Wells Fargo investigated by California for possible identity theft

Wells Fargo scandal explained
Wells Fargo scandal explained

Wells Fargo is being investigated for alleged identity theft linked to the bank's fake account scandal.

The California attorney general served Wells Fargo with a search warrant on October 5 seeking a heap of documents linked to the bank's creation of as many as 2 million unauthorized accounts, CNNMoney confirmed.

The L.A. Times first reported the existence of the search warrant, the latest in a string of legal challenges facing Wells Fargo (WFC).

The search warrant said there is "probable cause" to believe Wells Fargo employees committed "identity theft" by using unlawfully obtained customer information to open bank accounts, credit cards and other products that customers didn't request.

The California investigation is being run by Attorney General Kamala Harris, who is running for U.S. Senate.

The search warrant requested the names of the Wells Fargo customers in California who were impacted by the scandal, as well as the names of the employees who opened the accounts. Authorities also asked for the identities of the branch managers, area managers and regional managers of those employees.

Related: Letter warned Wells Fargo of fraud in 2007

It's unclear whether California is targeting lower-level employees, managers or executives. However, the search warrant noted that this appears to have been a "systemic problem within Wells Fargo."

In a statement, Wells Fargo said, "We are cooperating in providing the requested information." The bank has previously apologized and said it's working hard to fix the problem, including by abandoning aggressive sales goals employees have said pushed them to cheat.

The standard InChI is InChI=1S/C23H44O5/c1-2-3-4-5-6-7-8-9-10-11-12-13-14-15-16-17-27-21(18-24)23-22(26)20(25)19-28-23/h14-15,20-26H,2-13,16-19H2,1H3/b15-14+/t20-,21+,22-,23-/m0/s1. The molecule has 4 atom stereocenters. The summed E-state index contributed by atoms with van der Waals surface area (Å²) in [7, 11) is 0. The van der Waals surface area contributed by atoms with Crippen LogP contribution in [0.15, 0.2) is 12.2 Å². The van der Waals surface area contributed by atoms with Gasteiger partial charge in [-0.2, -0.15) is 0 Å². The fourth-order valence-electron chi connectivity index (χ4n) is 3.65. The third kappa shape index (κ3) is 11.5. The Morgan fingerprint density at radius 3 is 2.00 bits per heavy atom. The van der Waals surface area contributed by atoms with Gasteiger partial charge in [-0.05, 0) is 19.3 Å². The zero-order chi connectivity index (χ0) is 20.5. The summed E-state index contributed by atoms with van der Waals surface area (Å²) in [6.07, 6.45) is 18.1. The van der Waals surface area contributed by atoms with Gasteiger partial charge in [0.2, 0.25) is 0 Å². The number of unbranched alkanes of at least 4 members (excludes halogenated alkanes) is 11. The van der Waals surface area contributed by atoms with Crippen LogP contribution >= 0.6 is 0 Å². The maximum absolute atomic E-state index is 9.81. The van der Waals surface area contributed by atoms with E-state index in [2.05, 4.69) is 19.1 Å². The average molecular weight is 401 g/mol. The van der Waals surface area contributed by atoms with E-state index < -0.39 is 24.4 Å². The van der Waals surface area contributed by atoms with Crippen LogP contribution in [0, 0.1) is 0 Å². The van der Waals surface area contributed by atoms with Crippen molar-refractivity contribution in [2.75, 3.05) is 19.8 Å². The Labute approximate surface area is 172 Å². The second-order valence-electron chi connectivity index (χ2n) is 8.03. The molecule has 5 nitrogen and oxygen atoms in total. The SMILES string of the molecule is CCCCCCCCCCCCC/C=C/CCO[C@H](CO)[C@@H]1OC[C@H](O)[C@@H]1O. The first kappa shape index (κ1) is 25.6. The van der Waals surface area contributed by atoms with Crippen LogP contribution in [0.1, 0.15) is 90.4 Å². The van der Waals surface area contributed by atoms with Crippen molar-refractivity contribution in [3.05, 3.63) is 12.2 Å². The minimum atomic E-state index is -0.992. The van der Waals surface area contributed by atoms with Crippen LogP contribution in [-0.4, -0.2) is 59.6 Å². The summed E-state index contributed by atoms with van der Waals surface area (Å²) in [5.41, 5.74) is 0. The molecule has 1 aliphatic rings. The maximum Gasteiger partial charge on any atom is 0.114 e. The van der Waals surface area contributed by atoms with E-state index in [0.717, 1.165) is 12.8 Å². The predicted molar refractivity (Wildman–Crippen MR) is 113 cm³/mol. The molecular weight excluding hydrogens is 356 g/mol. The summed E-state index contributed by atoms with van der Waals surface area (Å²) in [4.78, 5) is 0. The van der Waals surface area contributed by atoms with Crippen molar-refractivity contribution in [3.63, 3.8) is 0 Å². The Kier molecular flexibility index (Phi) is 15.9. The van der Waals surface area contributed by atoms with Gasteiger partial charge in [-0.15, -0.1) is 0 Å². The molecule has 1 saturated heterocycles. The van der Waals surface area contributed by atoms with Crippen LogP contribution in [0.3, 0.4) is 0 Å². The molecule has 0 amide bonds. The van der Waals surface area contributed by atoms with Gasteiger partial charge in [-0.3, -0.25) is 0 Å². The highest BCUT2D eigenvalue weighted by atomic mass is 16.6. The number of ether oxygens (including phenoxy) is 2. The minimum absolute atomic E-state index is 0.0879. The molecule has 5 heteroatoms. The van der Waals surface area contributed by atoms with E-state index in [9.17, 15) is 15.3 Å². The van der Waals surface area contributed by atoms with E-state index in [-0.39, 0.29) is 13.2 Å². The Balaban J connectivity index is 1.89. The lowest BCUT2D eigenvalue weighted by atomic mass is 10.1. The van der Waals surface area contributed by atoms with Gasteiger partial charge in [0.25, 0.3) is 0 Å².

The search warrant was received electronically by Wells Fargo and did not result in a raid of the bank's offices or branches, a person familiar with the matter said.

The California investigation comes on the heels of many other investigations opened since Wells Fargo reached a $185 million settlement on September 8.

On the national level, the U.S. Department of Justice is investigating Wells Fargo and several U.S. senators are pushing for the federal government to consider prosecuting Wells Fargo senior executives criminally. The Labor Department has also opened a "top-to-bottom review" into the bank's treatment of workers.

Locally, Wells Fargo has been penalized by the state governments of California, Illinois, Ohio and most recently Massachusetts. There are also numerous class action lawsuits being brought by customers, investors and employees. Wells Fargo's independent board of directors has also launched an investigation run by law firm Shearman & Sterling.

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